If you think some posts are not appropriate, don't post them.

rcg said...

PI, I don't know that is a bad thing. This is a place to interact. It is only a problem if a crazy post goes unchallenged, but even that could also mean no one takes it seriously. In fact, I think it is a good thing for some of the more outlandish posts to say what many people are already thinking and for the post and sometimes the poster, to be challenged on its merits. .

Rood Screen said...

Come on, Pater Ignotus, you can see that Fr. MacDonald is doing his best to provide a balanced blog with reasonable review of comments.

Anonymous 2 said...

Anonymous at 12:53 a.m:

“Ladies and Gentleman, Islam is a death cult not a religion. I cannot stand another moment when the left and Obama call it a religion of peace!!! There is no such thing as "moderate" Muslims only Muslims.”

Now, no-one here carries a brief for radical Islamic extremists such as ISIS (or ISIL), and their actions have also been widely condemned by authoritative voices throughout the Islamic world, even though many on the “right” who should know better refuse to acknowledge this fact:

And these are the words of Pope Francis in Evangelii Gaudium:

252. Our relationship with the followers of Islam has taken on great importance, since they are now significantly present in many traditionally Christian countries, where they can freely worship and become fully a part of society. We must never forget that they “profess to hold the faith of Abraham, and together with us they adore the one, merciful God, who will judge humanity on the last day.” The sacred writings of Islam have retained some Christian teachings; Jesus and Mary receive profound veneration and it is admirable to see how Muslims both young and old, men and women, make time for daily prayer and faithfully take part in religious services. Many of them also have a deep conviction that their life, in its entirety, is from God and for God. They also acknowledge the need to respond to God with an ethical commitment and with mercy towards those most in need.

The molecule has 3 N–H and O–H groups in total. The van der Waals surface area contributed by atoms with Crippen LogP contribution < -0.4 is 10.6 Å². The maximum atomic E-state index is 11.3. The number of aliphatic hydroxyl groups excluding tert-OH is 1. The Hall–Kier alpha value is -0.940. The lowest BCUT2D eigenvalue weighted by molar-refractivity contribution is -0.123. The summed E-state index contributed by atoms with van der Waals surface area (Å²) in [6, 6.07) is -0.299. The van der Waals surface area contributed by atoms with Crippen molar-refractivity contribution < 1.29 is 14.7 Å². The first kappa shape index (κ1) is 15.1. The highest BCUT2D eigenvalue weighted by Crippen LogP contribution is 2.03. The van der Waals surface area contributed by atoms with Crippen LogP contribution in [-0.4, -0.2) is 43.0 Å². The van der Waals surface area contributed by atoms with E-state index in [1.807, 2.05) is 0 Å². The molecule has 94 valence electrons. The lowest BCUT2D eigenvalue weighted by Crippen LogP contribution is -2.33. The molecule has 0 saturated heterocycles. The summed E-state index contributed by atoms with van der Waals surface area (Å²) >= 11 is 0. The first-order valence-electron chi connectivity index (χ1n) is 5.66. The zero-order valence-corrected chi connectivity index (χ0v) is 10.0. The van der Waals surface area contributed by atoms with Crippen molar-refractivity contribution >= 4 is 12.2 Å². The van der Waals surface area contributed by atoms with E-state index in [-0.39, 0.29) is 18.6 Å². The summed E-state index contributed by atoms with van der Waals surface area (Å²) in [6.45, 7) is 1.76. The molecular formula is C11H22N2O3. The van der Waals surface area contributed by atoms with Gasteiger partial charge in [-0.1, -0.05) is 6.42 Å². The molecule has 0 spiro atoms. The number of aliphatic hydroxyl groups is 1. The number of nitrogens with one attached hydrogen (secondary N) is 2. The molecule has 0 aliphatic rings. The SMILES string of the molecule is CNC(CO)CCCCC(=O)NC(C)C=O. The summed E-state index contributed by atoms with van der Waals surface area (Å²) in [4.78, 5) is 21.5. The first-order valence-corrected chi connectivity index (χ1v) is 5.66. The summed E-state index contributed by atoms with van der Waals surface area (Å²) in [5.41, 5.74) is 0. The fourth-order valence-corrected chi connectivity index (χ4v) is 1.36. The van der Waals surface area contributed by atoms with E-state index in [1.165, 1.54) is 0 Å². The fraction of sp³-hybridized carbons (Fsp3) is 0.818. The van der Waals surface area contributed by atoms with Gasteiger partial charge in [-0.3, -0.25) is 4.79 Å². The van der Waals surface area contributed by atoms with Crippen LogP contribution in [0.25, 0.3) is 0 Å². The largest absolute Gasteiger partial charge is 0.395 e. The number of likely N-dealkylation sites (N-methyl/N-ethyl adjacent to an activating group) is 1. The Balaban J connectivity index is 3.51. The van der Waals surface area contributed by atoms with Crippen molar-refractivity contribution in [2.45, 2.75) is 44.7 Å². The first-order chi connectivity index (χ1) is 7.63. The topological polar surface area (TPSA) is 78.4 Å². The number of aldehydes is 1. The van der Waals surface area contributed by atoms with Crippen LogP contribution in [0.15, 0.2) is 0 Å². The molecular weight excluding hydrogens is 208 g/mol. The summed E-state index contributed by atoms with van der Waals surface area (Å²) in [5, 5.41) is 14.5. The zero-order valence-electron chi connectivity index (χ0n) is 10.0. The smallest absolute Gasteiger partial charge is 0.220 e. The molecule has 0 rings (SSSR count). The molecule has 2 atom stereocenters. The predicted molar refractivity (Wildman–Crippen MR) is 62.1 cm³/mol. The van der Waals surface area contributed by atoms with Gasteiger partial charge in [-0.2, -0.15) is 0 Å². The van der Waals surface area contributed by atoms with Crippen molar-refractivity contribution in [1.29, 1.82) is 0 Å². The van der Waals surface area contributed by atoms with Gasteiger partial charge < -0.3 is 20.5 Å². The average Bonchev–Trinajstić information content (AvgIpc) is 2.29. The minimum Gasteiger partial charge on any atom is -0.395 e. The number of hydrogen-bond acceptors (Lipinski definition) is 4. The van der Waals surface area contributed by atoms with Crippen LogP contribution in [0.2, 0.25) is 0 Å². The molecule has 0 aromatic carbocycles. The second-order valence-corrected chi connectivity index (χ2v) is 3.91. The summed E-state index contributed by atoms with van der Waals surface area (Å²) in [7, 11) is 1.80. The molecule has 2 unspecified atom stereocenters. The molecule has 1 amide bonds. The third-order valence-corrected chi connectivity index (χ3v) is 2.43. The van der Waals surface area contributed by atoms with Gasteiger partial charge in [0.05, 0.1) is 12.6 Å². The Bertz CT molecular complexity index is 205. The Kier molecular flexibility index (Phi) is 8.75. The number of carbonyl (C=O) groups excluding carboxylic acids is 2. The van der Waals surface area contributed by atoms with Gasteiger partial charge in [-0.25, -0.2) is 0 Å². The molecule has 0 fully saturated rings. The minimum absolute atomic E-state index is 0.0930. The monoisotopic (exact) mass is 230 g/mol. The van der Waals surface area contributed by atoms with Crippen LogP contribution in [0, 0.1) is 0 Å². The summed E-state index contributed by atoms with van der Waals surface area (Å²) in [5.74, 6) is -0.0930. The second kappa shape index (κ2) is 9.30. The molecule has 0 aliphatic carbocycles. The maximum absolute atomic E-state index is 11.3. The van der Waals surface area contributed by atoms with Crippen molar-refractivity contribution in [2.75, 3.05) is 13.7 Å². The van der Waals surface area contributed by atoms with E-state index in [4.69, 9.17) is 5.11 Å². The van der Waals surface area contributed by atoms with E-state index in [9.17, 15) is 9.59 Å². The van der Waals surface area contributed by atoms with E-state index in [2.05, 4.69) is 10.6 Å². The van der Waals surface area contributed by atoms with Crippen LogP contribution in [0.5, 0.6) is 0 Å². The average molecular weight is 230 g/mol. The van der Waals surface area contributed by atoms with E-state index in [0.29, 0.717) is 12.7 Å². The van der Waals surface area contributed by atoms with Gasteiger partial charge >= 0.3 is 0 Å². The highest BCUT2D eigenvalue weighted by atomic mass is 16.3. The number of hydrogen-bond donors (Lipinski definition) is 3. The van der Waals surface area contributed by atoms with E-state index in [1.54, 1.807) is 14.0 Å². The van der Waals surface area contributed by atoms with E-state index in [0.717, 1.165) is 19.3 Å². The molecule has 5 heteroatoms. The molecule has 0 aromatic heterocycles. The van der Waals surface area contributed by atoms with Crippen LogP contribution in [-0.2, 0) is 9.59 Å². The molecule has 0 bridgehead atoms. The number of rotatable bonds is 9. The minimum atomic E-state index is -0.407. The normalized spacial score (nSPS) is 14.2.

253. In order to sustain dialogue with Islam, suitable training is essential for all involved, not only so that they can be solidly and joyfully grounded in their own identity, but so that they can also acknowledge the values of others, appreciate the concerns underlying their demands and shed light on shared beliefs. We Christians should embrace with affection and respect Muslim immigrants to our countries in the same way that we hope and ask to be received and respected in countries of Islamic tradition. I ask and I humbly entreat those countries to grant Christians freedom to worship and to practice their faith, in light of the freedom which followers of Islam enjoy in Western countries! Faced with disconcerting episodes of violent fundamentalism, our respect for true followers of Islam should lead us to avoid hateful generalisations, for authentic Islam and the proper reading of the Koran are opposed to every form of violence.

Now, I do think the claim that “the proper reading of the Koran is opposed to every form of violence” is too sweeping, for the Qur’an clearly endorses warfare in certain circumstances. But so is your own statement. The truth, as is often the case, lies somewhere in between. And there_is_such a thing as a moderate Muslim.


Anonymous 2 said...

People have to understand three things:

(1) The form of Shari’a that groups like ISIS want to introduce in a comprehensive regulation of society is a particularly harsh form of Shari’a. There are milder forms and a degree of pluralism exists within the Shari’a regarding the precise norms. Thus in classical Shari’a there are four Sunni schools and also different camps within Shiite Islam. The different ways women dress across the Islamic world is a very visible illustration of this. These differences in dress are largely due to differences among the schools of Islamic Law. As I understand the matter, groups such as ISIS espouse a form of Muslim fundamentalism that seeks to return to an imagined, idealized view of the pre-classical Shari’a. They are generally viewed as espousing a particularly extreme version of one of the four Sunni schools, that is, a variant of Wahabism, which is an extreme version of the Hanbali school: